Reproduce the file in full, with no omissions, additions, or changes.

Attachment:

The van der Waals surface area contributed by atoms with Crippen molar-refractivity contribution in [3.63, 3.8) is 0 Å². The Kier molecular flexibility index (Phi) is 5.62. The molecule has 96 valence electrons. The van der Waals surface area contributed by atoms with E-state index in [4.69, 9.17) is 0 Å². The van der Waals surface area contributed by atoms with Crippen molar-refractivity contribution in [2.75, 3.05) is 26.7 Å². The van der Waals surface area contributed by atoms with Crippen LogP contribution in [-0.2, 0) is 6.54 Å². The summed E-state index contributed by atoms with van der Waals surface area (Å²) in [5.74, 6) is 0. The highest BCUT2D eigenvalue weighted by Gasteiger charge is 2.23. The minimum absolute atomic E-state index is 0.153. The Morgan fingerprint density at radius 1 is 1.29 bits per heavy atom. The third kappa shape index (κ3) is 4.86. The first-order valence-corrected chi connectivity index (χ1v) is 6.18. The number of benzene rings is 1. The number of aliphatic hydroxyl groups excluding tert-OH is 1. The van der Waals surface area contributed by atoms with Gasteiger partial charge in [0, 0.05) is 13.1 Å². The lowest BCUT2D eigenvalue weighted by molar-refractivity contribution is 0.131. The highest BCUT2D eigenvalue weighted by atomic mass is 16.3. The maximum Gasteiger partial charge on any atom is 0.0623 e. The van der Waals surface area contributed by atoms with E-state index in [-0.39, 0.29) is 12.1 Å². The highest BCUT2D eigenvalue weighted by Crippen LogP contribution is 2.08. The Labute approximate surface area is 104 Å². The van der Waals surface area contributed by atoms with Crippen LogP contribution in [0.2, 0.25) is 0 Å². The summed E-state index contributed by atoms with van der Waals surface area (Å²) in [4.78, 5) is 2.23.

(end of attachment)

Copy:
The van der Waals surface area contributed by atoms with Crippen molar-refractivity contribution in [3.63, 3.8) is 0 Å². The Kier molecular flexibility index (Phi) is 5.62. The molecule has 96 valence electrons. The van der Waals surface area contributed by atoms with E-state index in [4.69, 9.17) is 0 Å². The van der Waals surface area contributed by atoms with Crippen molar-refractivity contribution in [2.75, 3.05) is 26.7 Å². The van der Waals surface area contributed by atoms with Crippen LogP contribution in [-0.2, 0) is 6.54 Å². The summed E-state index contributed by atoms with van der Waals surface area (Å²) in [5.74, 6) is 0. The highest BCUT2D eigenvalue weighted by Gasteiger charge is 2.23. The minimum absolute atomic E-state index is 0.153. The Morgan fingerprint density at radius 1 is 1.29 bits per heavy atom. The third kappa shape index (κ3) is 4.86. The first-order valence-corrected chi connectivity index (χ1v) is 6.18. The number of benzene rings is 1. The number of aliphatic hydroxyl groups excluding tert-OH is 1. The van der Waals surface area contributed by atoms with Gasteiger partial charge in [0, 0.05) is 13.1 Å². The lowest BCUT2D eigenvalue weighted by molar-refractivity contribution is 0.131. The highest BCUT2D eigenvalue weighted by atomic mass is 16.3. The maximum Gasteiger partial charge on any atom is 0.0623 e. The van der Waals surface area contributed by atoms with E-state index in [-0.39, 0.29) is 12.1 Å². The highest BCUT2D eigenvalue weighted by Crippen LogP contribution is 2.08. The Labute approximate surface area is 104 Å². The van der Waals surface area contributed by atoms with Crippen LogP contribution in [0.2, 0.25) is 0 Å². The summed E-state index contributed by atoms with van der Waals surface area (Å²) in [4.78, 5) is 2.23.